If you’re following the schedule, you should read these chapters today: 2 Samuel 3, 1 Corinthians 14, Ezekiel 12, Psalm 51. Click on any of those references to see all the passages in one long page on BibleGateway. If you can’t do all the readings today, read 2 Samuel 3.
David was a killer; a “man of blood” as some translations call him in 1 Chronicles 28:3. But look how horrified he was when Joab killed Abner here in 2 Samuel 3. David called on God to bring a perpetual curse on Joab’s family as a consequence of Joab’s sin (v. 29). He mourned the death of Abner, attending his funeral, crying for him, singing a lament for him (vv. 31-34), and fasting to demonstrate his horror over Abner’s unjust death (v. 35). Why would David, who killed so many people himself, be so horrified by the death of Abner?
The answer is that David’s killing was done in defense of his nation Israel. The Philistines, David’s most frequent opponent, attacked Israel repeatedly. Israel was not the aggressor in these situations; it was the victim of the aggression of its neighbors. It is true that during Joshua’s conquest Israel attacked the nations living in Canaan. However, God made it clear that the command to attack them was not only to fulfill his promise of this land to Abraham but also to punish these nations for their own sins (see Deut 9:5, 18:12). Just as God later used the Assyrians and Babylonians to judge Israel for her sins, he used the Israelites in the days of Joshua to punish the Canaanites for their sins. Having taken the land that God promised to them, Israel focused on settling and developing the promised land, not building an empire through never-ending attacks on other nations. War and the killing that it requires, the killing that David did, was done in defense, not because David was a bloodthirsty man.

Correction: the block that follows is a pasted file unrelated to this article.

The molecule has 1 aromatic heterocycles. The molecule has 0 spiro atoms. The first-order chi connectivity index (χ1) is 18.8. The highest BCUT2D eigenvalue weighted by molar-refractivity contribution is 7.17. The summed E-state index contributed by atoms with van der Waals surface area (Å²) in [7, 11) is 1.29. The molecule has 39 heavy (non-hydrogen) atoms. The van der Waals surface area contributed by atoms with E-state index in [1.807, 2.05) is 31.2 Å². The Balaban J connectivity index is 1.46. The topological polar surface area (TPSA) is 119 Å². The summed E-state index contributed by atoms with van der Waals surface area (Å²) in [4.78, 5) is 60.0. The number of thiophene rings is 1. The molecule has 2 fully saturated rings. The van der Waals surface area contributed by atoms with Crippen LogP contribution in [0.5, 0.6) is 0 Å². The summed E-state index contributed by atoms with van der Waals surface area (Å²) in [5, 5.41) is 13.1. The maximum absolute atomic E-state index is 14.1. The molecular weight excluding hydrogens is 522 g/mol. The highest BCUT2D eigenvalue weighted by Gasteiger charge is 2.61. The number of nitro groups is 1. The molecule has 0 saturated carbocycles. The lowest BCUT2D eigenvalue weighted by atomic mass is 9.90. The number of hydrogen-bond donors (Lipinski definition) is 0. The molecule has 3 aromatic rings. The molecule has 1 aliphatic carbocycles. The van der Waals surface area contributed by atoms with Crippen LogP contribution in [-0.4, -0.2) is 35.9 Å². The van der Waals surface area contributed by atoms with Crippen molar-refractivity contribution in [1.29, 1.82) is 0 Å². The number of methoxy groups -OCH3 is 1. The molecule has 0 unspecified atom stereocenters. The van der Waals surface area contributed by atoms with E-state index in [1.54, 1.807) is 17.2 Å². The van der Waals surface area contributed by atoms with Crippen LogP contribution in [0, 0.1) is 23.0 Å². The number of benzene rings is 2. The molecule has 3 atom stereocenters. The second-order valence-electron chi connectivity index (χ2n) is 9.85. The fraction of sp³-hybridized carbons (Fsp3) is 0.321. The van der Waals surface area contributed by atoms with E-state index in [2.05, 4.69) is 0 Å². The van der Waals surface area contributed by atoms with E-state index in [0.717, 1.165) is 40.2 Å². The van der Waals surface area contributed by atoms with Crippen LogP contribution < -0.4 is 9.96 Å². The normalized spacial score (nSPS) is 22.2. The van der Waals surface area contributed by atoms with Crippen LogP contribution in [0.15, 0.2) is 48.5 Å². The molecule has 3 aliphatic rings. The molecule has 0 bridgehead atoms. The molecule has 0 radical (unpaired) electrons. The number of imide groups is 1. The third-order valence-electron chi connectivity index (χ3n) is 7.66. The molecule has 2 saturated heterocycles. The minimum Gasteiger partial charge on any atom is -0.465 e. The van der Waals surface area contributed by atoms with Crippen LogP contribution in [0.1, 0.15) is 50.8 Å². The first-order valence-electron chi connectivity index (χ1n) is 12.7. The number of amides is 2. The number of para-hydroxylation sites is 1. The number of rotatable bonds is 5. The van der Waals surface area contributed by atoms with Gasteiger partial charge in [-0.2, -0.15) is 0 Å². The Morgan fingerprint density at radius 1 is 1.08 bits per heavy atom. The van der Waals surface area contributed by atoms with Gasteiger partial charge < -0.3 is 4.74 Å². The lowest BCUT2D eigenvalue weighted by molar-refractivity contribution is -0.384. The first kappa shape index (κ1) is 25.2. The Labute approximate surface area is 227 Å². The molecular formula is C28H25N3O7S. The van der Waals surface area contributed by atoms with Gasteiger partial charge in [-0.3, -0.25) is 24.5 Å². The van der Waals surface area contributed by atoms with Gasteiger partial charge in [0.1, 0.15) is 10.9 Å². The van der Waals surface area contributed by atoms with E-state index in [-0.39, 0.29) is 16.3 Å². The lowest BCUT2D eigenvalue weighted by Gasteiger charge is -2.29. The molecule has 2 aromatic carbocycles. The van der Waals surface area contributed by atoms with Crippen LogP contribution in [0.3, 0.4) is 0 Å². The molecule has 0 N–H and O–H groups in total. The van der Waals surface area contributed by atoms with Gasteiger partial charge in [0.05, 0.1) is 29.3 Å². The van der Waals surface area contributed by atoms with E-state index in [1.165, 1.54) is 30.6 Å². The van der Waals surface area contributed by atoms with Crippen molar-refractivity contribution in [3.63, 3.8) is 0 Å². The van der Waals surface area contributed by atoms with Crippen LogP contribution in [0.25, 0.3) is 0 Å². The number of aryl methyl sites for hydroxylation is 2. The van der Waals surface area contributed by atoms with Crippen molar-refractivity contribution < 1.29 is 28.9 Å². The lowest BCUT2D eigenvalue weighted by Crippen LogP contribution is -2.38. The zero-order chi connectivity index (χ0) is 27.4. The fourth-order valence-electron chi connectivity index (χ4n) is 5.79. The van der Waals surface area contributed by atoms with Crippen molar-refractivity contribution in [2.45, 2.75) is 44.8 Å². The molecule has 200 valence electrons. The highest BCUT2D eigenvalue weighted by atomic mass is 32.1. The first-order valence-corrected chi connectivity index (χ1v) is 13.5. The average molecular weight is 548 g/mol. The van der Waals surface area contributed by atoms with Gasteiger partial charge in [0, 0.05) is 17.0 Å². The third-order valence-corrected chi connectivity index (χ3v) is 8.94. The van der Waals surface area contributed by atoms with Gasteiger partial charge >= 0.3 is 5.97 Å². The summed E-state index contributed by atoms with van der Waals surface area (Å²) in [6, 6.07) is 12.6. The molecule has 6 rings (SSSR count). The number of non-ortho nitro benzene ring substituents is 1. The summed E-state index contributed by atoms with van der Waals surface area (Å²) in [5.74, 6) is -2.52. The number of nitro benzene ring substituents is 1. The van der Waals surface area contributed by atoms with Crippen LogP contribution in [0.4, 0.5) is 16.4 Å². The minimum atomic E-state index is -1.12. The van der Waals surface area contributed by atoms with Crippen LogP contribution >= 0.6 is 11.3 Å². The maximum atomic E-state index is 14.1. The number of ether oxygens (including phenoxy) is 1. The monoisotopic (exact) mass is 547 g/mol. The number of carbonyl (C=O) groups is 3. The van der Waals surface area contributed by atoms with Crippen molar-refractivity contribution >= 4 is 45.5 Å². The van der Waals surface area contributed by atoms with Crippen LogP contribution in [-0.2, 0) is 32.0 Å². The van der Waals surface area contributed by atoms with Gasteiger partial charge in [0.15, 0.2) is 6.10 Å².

Our nation’s leaders should consider the ethics of war. War is murderous unless it is done in self-defense to a direct attack. But American foreign policy in the past few decades has involved attacking other nations that have not attacked us. While this might seem like a smart idea tactically, it is not morally justified. It is, in fact, murder on a large scale. There is a time for “just war” but the “just” nation in any war is the one seeking to defend its people and property. Human life is sacred, as David’s response to Abner’s death demonstrates. Since human life is sacred, one should never attack another nation or person; neither you nor I should ever take another person’s life unless that person has attacked us first with potentially deadly force. David’s response to Joab’s murderous attack on Abner shows that he understood the difference between defeating an enemy who has attacked you and getting revenge on someone through murder.
For much more on this, here is an article to read and consider: http://americanvision.org/9926/bahnsen-war/. Or you can listen to a radio interview here that covers many of the same points biblically: https://huffduffer.com/jonesay/345975
Now for your thoughts: What stood out in your Bible reading for today? What questions do you have about what you read? What are your thoughts about what I wrote above? Post them in the comments below or on our Facebook page. And, feel free to answer and interact with the questions and comments of others. Have a great day; we’ll talk scripture again tomorrow.